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John Redler, 38, tugboat captain ready to help those in distress

Mr. Redler had proposed to his wife on a chartered boat.

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Mr. Redler had proposed to his wife on a chartered boat.

While at home in Marion one evening in April, John Redler heard that a 20-foot fishing vessel was taking on water in Nasketucket Bay, and two people on board needed help. Even though the weather was bad, he took his tugboat out to assist.

“He felt he needed to step up to the plate and help these people out,” said his wife, Juli Collins-Thompson. “Whenever he would hear something on the radio, he would go out.”

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As a captain working for a towing service for boaters, Mr. Redler liked helping people so much that sometimes after finishing a job, he would bring the people he had towed out to get a pizza.

“He was one of the most positive people I ever met,” his wife said.

On May 16, authorities said, Mr. Redler had completed a tow and was returning to Marion Harbor when his boat began taking on water during foggy weather. At about 6 a.m. that day, authorities found the boat partially submerged about 3 miles south of Hog Island Channel.

Mr. Redler, who was 38, had drowned, his family said.

“He wanted to be a captain of his own boat,” his wife said. “He really loved his job.”

Mr. Redler’s mother, Judy, of Chestnut Hill, said her son “always said: ‘You never desert the boat. The captain goes down with the boat.’ ”

Mr. Redler began working last summer for the towing service TowBoatUS, and had bought his own tugboat, which he had begun using for work this season.

“My brother was very much the kind of person who intended to be the master of his own destiny, and I think that’s what attracted him to the sea,” said Mr. Redler’s brother, Nicholas of Brighton. “The wide-open ocean was a challenge to him, and I just feel like the world to him, like the ocean, was open and full of possibilities.”

Born in Boston, John Manderville Redler grew up in Chestnut Hill and graduated from the Northfield Mount Hermon School.

“My earliest memory of him is on a boat,” his brother said. “He was a lifelong mariner.”

Mr. Redler graduated from Trinity College in Hartford with a bachelor’s degree in English and moved to New York City. He worked as an assistant broker at the Prudential Douglas Elliman real estate company, rising to become a vice president.

Mr. Redler and his future wife met in 2007 while she was working on Wall Street.

While they were living in New York, he surprised her at work one day and took her in a cab to the airport, where he had her bags packed, and said they were going to the British Virgin Islands.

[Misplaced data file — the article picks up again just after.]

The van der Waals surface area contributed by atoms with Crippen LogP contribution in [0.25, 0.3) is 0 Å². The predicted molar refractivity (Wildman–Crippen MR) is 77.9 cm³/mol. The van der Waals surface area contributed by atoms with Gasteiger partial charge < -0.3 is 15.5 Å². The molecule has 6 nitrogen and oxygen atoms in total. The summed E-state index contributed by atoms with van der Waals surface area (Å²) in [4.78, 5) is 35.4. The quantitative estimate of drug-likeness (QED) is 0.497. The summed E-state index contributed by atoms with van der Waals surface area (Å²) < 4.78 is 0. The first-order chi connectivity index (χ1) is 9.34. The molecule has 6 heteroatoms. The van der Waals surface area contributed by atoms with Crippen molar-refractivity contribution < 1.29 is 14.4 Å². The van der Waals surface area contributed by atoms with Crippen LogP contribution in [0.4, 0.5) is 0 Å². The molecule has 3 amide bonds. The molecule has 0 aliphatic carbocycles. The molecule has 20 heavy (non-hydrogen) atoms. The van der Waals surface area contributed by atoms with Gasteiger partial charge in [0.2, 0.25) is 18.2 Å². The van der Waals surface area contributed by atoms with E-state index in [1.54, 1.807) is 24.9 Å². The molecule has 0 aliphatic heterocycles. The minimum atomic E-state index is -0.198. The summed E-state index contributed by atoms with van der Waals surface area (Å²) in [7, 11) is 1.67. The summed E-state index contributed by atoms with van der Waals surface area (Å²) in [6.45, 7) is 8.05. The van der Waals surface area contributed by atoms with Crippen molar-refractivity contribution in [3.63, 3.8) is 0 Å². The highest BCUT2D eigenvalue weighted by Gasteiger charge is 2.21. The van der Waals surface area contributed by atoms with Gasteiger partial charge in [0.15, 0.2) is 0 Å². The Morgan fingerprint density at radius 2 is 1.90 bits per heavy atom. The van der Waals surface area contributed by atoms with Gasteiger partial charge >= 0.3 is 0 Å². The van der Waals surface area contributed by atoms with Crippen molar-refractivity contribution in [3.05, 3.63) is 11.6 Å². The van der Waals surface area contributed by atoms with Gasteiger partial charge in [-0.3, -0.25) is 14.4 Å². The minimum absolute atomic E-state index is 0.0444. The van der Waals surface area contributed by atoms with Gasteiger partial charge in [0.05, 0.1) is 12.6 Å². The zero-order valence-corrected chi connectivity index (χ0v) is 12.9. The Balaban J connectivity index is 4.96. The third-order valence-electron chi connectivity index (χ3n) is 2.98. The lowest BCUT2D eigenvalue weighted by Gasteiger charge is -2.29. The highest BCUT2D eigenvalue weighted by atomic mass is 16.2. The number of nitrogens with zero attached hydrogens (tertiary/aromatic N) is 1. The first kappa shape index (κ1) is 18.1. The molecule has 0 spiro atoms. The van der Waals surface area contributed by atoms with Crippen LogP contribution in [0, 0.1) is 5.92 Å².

“It was a really busy day, right in the middle of the financial crisis,” she said, “and he said, ‘You’re going. You’re coming with me.’ ”

Mr. Redler had chartered a private sailboat for the week, where he proposed.

When she lost her job during the financial crisis, Mr. Redler quit his job. In 2009, they bought a 47-foot sailboat, spent a few months fixing it up, and named it Lucky Escape.

“They decided that instead of bemoaning the layoff, they would make themselves a good life,” Mr. Redler’s mother said. “It was like a really long honeymoon.”

The couple sailed from Florida, where the boat had been docked, to New England. They were married in New Hampshire in 2009.

They had planned to cross the Atlantic Ocean in the boat, but could not because of mechan­ical problems. Instead, they bought plane tickets to Europe, where they spent about a month. Upon returning, after repairs were made to the boat, they set sail and eventually ended up in the Caribbean.

“We lived on the boat for roughly two years,” Mr. Redler’s wife said. “We got rid of everything and just moved onto the boat and sailed.”

She added that they “had a great time, and I will never, ever forget it in my whole life, those two years on the water.”

That time also helped Mr. Redler decide to pursue a career in boating.

“He just would pick things up really quickly in the water, and he really loved it,” his wife said. “After we went sailing, he realized he wanted to do something related to the marine industry.”

They moved to Massachusetts in 2011 and lived in Chestnut Hill briefly before settling in Wareham for about a year.

Their son, John Dereck Aubrey Redler, was born in July, and they bought a house and moved to Marion around the beginning of April.

Mr. Redler’s wife said they often talked about sailing the Caribbean again in about 10 years, once their son was older.

A memorial service was held earlier this week for Mr. Redler.

Although he had hobbies other than boating, the sea was never far from his heart. He was an ­avid reader, and his favorite books were Patrick O’Brian’s Aubrey-Maturin series of historical novels, which featured Jack Aubrey of the Royal Navy.

Mr. Redler loved the books so much that he chose Aubrey as one of the names he gave his son.

Also a wine enthusiast, Mr. Redler made his own beer and wine, his family said, and he ran the 100th Boston Marathon without training.

When he was having trouble making it up the last hill of the race, his mother gave him a push.

“I said, ‘Go, Pookie, go,’ because that’s what I called him, and everybody starting saying it,” his mother said. “He finished in under four hours.”

Amanda Cedrone can be reached at acedrone@globe.com.

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